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30 May. 2018 Posted by aadams

Be a Leader During Crisis, Not a Leader in Crisis

Vivian Marinelli, Psy.D., FEI Senior Director Crisis Management Services

Leadership during a crisis is paramount to a successful response. Yet without proper planning, being a leader during a crisis can devolve into being a leader in crisis.

One person isn’t expected to bear the burden of an entire crisis team, however, and the specialized roles of various team members will allow a leader to efficiently plan, effectively communicate and effortlessly lead.

16 May. 2018 Posted by aadams

Weapons of Control: Preventing Use of Technology in Workplace Violence

Gwen Mueller, Director of Information Technology

With smartphones connecting people 24/7 and the Internet of Things insinuating into everyday lives, employers and employees alike must diligently monitor misuse of technology. A lack of procedure can allow bad actors to harass, intimidate and abuse via access to online tools
and resources.

From addressing software vulnerabilities to internal audits of systems access, organizations can control violence perpetrated through technology while keeping the workforce safe.

2 May. 2018 Posted by aadams

Helping the Everyday Helper: A Crisis Management Must-Have

Daniel J. Potterton, FEI Chief Operating Officer

Crisis management teaches us to prepare for the unexpected and consider every imaginable risk. Sometimes overlooked, however, are the means and resources needed for taking care of individuals tasked with helping during unimaginable situations.

When designing, writing and reviewing organizational crisis management and disaster recovery plans, be sure to include support for the everyday helpers.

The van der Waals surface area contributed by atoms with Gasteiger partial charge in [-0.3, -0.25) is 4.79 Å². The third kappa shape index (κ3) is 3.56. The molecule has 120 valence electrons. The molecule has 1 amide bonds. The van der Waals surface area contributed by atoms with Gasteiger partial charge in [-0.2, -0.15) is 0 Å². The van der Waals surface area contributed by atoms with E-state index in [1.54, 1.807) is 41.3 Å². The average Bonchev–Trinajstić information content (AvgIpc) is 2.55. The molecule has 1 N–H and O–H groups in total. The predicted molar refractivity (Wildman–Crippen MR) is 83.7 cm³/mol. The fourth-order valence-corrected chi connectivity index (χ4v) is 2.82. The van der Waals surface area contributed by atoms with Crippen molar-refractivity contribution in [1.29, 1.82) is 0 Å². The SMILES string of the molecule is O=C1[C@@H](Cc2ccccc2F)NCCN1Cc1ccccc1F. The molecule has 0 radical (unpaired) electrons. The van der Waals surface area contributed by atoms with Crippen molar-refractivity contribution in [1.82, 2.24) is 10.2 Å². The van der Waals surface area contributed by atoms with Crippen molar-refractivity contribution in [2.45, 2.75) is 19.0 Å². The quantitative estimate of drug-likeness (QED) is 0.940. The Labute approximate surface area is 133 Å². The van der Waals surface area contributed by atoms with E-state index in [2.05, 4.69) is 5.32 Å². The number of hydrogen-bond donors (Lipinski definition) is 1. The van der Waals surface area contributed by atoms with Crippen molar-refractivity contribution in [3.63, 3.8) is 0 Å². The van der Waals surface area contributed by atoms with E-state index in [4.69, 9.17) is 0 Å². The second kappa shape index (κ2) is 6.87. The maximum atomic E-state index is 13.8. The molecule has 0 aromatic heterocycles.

18 Apr. 2018 Posted by ameulendyke

Supporting Those Impacted: Communicating During and After Tragedy

Michael Bugenhagen, FEI Business Development Manager

When we think of a mass shooting, or any event that causes a significant number of injured or killed, news reports typically cover what happened, the immediate public safety response and conversations with those involved. What we do not see is the amount of work needed to simply communicate with victims, and more specifically, families.

To assist with the recovery of all involved, organizations should consider their ability to establish a dedicated call center staffed with individuals experienced in trauma response in the aftermath of a crisis event.

4 Apr. 2018 Posted by aadams

Medical Emergencies at Work: What Do You Do?

Marcia O’Boyle, FEI EAP Services Center Manager

Workplace medical emergencies can quickly overwhelm, especially when a friend or co-worker suddenly becomes ill.

Calling 911 is a good first step, but approaching workplace emergencies takes careful consideration, coordination and planning. Ask the right questions and establish your organization’s policies and procedures before an emergency situation develops.

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